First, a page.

However, breathing the word “geoengineering” raises the hackles of many climate scientists. Michael Mann of Pennsylvania State University calls Hansen’s arguments for the necessity of solar geoengineering “a misguided policy advocacy.” (Time, November 2, 2023.) According to Mann, the climate situation is extremely dire. But it can be handled by concerted efforts to decarbonize our economy, without resorting to geoengineering.

Whereas Hansen claims: “Emissions cuts alone will not be enough to ensure a safe climate in future years, according to Hansen and his collaborators. governments will have to impose carbon fees to help rapidly draw down emissions, they argue, adding it will also be necessary to research and deploy techniques to reduce incoming solar radiation, also known as solar geoengineering.” (Time, November 2, 2023.)

Looking ahead, how should society approach a very spooky climate system that blindsides humanity with surprise after surprise? For example, according to The Weather Network: “Atmospheric rivers are becoming so intense that we need to rank them like hurricanes.” That’s a first as atmospheric rivers are a normal feature of the climate system but like all normal features these days, human activity, goosing up global warming, has intensified normal features by a factor of 10-to-100 times. Multiply 10 times anything… it’s a lot, or how about 100 times?

There’s paleoclimate evidence that today’s rate of CO2 emissions at over 2.0 ppm/year with resultant global warming “matching the results” of 1,000 years at 0.02 ppm/year occurring millions of years ago when only nature was involved. 2.0 ppm is 100 times faster than 0.02 ppm. That’s 100 times faster than nature, which  is the crux of the global warming problem.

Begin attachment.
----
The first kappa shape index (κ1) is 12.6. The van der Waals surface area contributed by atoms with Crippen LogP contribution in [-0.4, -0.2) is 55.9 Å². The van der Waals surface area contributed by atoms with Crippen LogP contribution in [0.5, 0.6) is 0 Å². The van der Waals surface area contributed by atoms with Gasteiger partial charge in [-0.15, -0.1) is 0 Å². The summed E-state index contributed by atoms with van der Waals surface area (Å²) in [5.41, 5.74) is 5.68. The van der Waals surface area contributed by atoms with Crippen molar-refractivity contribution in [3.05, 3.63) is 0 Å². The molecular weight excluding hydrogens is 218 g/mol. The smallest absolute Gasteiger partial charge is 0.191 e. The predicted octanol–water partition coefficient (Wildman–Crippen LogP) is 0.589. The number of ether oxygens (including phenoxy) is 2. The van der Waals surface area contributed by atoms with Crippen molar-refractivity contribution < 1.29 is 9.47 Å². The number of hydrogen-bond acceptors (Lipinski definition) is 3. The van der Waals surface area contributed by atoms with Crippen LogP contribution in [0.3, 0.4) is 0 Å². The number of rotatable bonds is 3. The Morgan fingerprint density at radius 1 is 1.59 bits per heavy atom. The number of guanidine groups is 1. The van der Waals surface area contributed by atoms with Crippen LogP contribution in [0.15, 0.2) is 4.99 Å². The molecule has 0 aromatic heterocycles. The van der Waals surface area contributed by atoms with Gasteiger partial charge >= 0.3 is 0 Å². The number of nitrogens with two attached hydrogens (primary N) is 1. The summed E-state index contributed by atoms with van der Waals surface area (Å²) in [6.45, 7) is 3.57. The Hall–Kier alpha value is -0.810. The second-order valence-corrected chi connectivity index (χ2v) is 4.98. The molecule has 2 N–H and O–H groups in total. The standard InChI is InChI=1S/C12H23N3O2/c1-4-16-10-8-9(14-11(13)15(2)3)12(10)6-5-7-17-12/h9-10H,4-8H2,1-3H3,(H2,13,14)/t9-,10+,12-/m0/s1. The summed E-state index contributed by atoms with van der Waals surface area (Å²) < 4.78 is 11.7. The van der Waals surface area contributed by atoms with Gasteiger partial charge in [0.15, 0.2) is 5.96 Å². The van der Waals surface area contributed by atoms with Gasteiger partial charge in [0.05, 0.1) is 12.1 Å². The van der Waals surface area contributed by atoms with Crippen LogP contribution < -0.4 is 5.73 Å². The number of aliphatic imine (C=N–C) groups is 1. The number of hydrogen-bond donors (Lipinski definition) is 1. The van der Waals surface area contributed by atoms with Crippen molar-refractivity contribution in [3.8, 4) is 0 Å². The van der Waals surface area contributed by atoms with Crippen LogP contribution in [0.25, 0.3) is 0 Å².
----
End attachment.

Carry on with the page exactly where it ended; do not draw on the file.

Nowadays, massive atmospheric rivers are competing with melting glaciers with flooding that can spur serious damage that major insurance companies never anticipated, as rates go up and up with some insurance coverage dropped in select states. And it’ll get worse unless and until human activity works to mitigate the interrelationship between fossil fuel emissions and global warming. James Hansen is saying we must enhance the planet’s albedo to reflect solar radiation back to outer space. There are ways to do this, maybe successful, maybe not.

According to Hansen, Earth’s energy imbalance is completely out of whack with more energy than ever before coming into the planet as absorbed sunlight rather than going out as heat radiated to outer space. This imbalance has doubled within only one decade, according to a study by NASA and the US National Oceanic & Atmospheric Administration.  Doubling over only 14 years is downright alarming: “A positive energy imbalance – which is what we have – means the earth system is gaining energy, causing the planet to heat up.” This is no small problem; it’s big; it’s new; it threatens life-supporting ecosystems.

Going forward, a very big question is whether a world consensus will be reached about whether, or not, geoengineering will be officially endorsed. Meanwhile, several tenuous ecosystems; e.g., Greenland’s northern-most glaciers recently discovered as “surprisingly tipsy,” implies an outlook of hesitatingly “keeping one’s fingers crossed.” According to climate scientists, there are multitudes of ecosystems bordering on dangerous tipping points.

Yet, fortunately for all concerned, at least the planet is good at snapping back from adversity, surviving five extinction events, but what of human civilization in the face of similar adversity? According to Toynbee, the track record is lousy.

Robert Hunziker (MA, economic history, DePaul University) is a freelance writer and environmental journalist whose articles have been translated into foreign languages and appeared in over 50 journals, magazines, and sites worldwide. He can be contacted at: Read other articles by Robert.